India: Health and Human Rights
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The program is based in Delhi, India’s central hub for policymakers and organizations active in both health and human rights. Greater Delhi is home to more than 300 international and more than a thousand local NGOs actively involved in the health and development sector: the National Human Rights Commission, National Commission for Women, and other rights-focused organizations are headquartered in Delhi. Students are encouraged to utilize the city’s many academic institutions and resources, including its excellent libraries, to advance their learning.
Delhi has an extensive public transportation system, many parks and green spaces such as Lodhi gardens, sports facilities, and dozens of historical monuments and cultural associations. The city sees itself as both cosmopolitan and distinctively representative of its ancient roots.
Thematic seminar on health and human rights
The program’s thematic seminar includes lectures by nationally prominent academics and experts in the fields of health and human rights. Lectures address issues such as:
- International principles of public health and human rights
- Public health systems in India: traditional, Ayurved, homeopathy, Unani, and allopathy
- Issues and challenges pertaining to mental health
- Major debilitating diseases such as TB, malaria, and polio
- Reproductive health and HIV/AIDS
- Privatization of medical education
- Health tourism
Workshop with an Indian NGO
Students spend one week of the semester working with a local organization or individual actively working for public health and positive change in India. This gives students the chance to examine health related work firsthand and to have practical experience in the field in preparation for the Independent Study Project.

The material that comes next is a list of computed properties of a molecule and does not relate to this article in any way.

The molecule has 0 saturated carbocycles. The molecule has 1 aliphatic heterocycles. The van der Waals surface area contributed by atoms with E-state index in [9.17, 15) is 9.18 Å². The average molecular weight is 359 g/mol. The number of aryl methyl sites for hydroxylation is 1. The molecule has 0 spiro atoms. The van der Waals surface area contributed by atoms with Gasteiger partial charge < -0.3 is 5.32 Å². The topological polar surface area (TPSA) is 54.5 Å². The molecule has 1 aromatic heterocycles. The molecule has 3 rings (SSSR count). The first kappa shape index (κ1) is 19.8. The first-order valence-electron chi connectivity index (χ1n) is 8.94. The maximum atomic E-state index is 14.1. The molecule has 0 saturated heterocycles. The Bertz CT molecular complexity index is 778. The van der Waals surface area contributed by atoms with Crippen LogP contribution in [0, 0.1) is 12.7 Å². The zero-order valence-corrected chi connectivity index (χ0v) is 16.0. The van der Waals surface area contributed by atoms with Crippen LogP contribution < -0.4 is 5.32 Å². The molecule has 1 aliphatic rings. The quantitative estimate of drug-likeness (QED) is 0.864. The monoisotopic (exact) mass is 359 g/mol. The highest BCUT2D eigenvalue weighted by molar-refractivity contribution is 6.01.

Possible workshop sites include:
- Prayas (Chittorgarh, Rajasthan)
- KIRAN Centre (Varanasi)
- Jaipur Foot (Jaipur)
- Centre for Health and Social Justice (New Delhi)
- Jan Swasthya Abhiyan (People’s Health Movement) (Pune)
- Population Foundation of India (New Delhi)
- Naz Foundation (India) Trust (New Delhi)
- Centre for Science and Environment (New Delhi)
- American India Foundation - India Office (New Delhi)
During the workshop, students integrate fieldwork techniques — such as formal and informal interviewing and participant observation — as part of the process of understanding health and human rights. Students work individually or in groups of three or four.
Students receive intensive instruction in standard Khari Boli Hindi. The four-credit course emphasizes speaking and comprehension skills through classroom and field instruction. Students are strongly encouraged to practice their language skills outside the classroom by using Hindi in daily life, particularly with host families and during their workshop.
Independent Study Project
During the final month of the semester, students work on an Independent Study Project (ISP) to critically examine a topic, situation, or community relevant to the topic of health and human rights in India. The ISP is conducted in North India or in another approved location appropriate to the project.
Sample topic areas for the ISP include:
- International, national, and regional responses to epidemics and pandemics
- Health equity and disability
- Major public health challenges of diseases such as TB, malaria, and polio
- Access to reproductive and children’s health
- Health financing
- Impact of globalization on public health
- Health planning and management
- Privatization of medical education
Students are matched with an ISP advisor who works with his or her student on the design, implementation, and evaluation of the research project. ISP advisors include professors of public health; environment, health, and human rights activists; health policy planners and advocates; and healthcare professionals.
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